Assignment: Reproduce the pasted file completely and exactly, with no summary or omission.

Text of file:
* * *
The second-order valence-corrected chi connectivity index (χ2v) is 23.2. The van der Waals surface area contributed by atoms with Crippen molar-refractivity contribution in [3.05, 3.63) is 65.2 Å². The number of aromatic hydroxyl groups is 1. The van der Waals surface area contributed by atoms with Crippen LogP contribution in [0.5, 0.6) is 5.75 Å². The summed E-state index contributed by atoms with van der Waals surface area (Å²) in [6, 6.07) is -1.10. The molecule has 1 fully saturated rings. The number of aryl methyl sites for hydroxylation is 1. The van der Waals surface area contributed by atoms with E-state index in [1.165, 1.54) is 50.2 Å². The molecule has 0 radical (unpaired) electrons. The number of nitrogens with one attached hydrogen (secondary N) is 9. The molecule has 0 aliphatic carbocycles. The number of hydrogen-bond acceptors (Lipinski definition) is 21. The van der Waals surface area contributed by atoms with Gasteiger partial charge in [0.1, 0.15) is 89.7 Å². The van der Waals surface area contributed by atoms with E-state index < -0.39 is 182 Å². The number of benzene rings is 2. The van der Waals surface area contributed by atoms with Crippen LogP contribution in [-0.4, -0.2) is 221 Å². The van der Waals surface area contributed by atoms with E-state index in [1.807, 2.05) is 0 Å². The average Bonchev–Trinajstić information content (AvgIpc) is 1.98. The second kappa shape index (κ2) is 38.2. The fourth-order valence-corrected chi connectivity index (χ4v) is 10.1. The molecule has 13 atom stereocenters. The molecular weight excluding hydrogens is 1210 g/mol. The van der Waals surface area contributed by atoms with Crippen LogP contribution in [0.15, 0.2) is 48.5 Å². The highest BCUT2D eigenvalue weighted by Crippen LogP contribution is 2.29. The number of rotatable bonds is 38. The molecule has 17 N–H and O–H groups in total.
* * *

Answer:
The second-order valence-corrected chi connectivity index (χ2v) is 23.2. The van der Waals surface area contributed by atoms with Crippen molar-refractivity contribution in [3.05, 3.63) is 65.2 Å². The number of aromatic hydroxyl groups is 1. The van der Waals surface area contributed by atoms with Crippen LogP contribution in [0.5, 0.6) is 5.75 Å². The summed E-state index contributed by atoms with van der Waals surface area (Å²) in [6, 6.07) is -1.10. The molecule has 1 fully saturated rings. The number of aryl methyl sites for hydroxylation is 1. The van der Waals surface area contributed by atoms with E-state index in [1.165, 1.54) is 50.2 Å². The molecule has 0 radical (unpaired) electrons. The number of nitrogens with one attached hydrogen (secondary N) is 9. The molecule has 0 aliphatic carbocycles. The number of hydrogen-bond acceptors (Lipinski definition) is 21. The van der Waals surface area contributed by atoms with Gasteiger partial charge in [0.1, 0.15) is 89.7 Å². The van der Waals surface area contributed by atoms with E-state index < -0.39 is 182 Å². The number of benzene rings is 2. The van der Waals surface area contributed by atoms with Crippen LogP contribution in [-0.4, -0.2) is 221 Å². The van der Waals surface area contributed by atoms with E-state index in [1.807, 2.05) is 0 Å². The average Bonchev–Trinajstić information content (AvgIpc) is 1.98. The second kappa shape index (κ2) is 38.2. The fourth-order valence-corrected chi connectivity index (χ4v) is 10.1. The molecule has 13 atom stereocenters. The molecular weight excluding hydrogens is 1210 g/mol. The van der Waals surface area contributed by atoms with Crippen LogP contribution in [0.15, 0.2) is 48.5 Å². The highest BCUT2D eigenvalue weighted by Crippen LogP contribution is 2.29. The number of rotatable bonds is 38. The molecule has 17 N–H and O–H groups in total.